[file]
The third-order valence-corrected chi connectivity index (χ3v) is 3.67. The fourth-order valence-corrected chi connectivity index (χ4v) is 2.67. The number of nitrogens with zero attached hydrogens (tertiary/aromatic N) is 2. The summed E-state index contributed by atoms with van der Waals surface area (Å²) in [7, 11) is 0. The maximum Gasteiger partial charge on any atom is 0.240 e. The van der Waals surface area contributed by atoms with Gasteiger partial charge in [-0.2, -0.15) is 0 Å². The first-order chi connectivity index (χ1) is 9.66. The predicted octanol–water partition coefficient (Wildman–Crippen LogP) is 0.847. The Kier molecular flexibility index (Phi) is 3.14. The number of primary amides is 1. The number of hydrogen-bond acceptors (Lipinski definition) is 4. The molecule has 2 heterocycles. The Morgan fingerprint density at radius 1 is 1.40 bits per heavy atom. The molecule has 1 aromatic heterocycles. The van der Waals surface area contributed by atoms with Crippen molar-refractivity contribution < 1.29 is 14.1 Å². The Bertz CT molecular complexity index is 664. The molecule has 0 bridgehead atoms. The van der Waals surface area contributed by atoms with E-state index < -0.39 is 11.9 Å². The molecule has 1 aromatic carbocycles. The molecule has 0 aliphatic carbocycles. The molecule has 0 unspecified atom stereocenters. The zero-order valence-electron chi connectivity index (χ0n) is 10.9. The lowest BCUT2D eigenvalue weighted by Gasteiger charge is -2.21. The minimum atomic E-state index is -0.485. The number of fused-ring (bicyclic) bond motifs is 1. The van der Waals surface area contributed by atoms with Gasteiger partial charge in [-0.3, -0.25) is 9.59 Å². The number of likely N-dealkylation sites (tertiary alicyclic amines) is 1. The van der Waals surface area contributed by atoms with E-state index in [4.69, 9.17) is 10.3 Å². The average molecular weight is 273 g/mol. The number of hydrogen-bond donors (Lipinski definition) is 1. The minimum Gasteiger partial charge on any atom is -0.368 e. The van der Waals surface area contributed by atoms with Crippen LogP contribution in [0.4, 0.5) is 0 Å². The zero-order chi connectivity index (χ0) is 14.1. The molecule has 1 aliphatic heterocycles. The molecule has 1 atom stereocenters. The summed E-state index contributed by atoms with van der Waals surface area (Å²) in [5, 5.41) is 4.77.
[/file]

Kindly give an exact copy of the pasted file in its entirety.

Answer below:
The third-order valence-corrected chi connectivity index (χ3v) is 3.67. The fourth-order valence-corrected chi connectivity index (χ4v) is 2.67. The number of nitrogens with zero attached hydrogens (tertiary/aromatic N) is 2. The summed E-state index contributed by atoms with van der Waals surface area (Å²) in [7, 11) is 0. The maximum Gasteiger partial charge on any atom is 0.240 e. The van der Waals surface area contributed by atoms with Gasteiger partial charge in [-0.2, -0.15) is 0 Å². The first-order chi connectivity index (χ1) is 9.66. The predicted octanol–water partition coefficient (Wildman–Crippen LogP) is 0.847. The Kier molecular flexibility index (Phi) is 3.14. The number of primary amides is 1. The number of hydrogen-bond acceptors (Lipinski definition) is 4. The molecule has 2 heterocycles. The Morgan fingerprint density at radius 1 is 1.40 bits per heavy atom. The molecule has 1 aromatic heterocycles. The van der Waals surface area contributed by atoms with Crippen molar-refractivity contribution < 1.29 is 14.1 Å². The Bertz CT molecular complexity index is 664. The molecule has 0 bridgehead atoms. The van der Waals surface area contributed by atoms with E-state index < -0.39 is 11.9 Å². The molecule has 1 aromatic carbocycles. The molecule has 0 aliphatic carbocycles. The molecule has 0 unspecified atom stereocenters. The zero-order valence-electron chi connectivity index (χ0n) is 10.9. The lowest BCUT2D eigenvalue weighted by Gasteiger charge is -2.21. The minimum atomic E-state index is -0.485. The number of fused-ring (bicyclic) bond motifs is 1. The van der Waals surface area contributed by atoms with Gasteiger partial charge in [-0.3, -0.25) is 9.59 Å². The number of likely N-dealkylation sites (tertiary alicyclic amines) is 1. The van der Waals surface area contributed by atoms with E-state index in [4.69, 9.17) is 10.3 Å². The average molecular weight is 273 g/mol. The number of hydrogen-bond donors (Lipinski definition) is 1. The minimum Gasteiger partial charge on any atom is -0.368 e. The van der Waals surface area contributed by atoms with Crippen LogP contribution in [0.4, 0.5) is 0 Å². The zero-order chi connectivity index (χ0) is 14.1. The molecule has 1 aliphatic heterocycles. The molecule has 1 atom stereocenters. The summed E-state index contributed by atoms with van der Waals surface area (Å²) in [5, 5.41) is 4.77.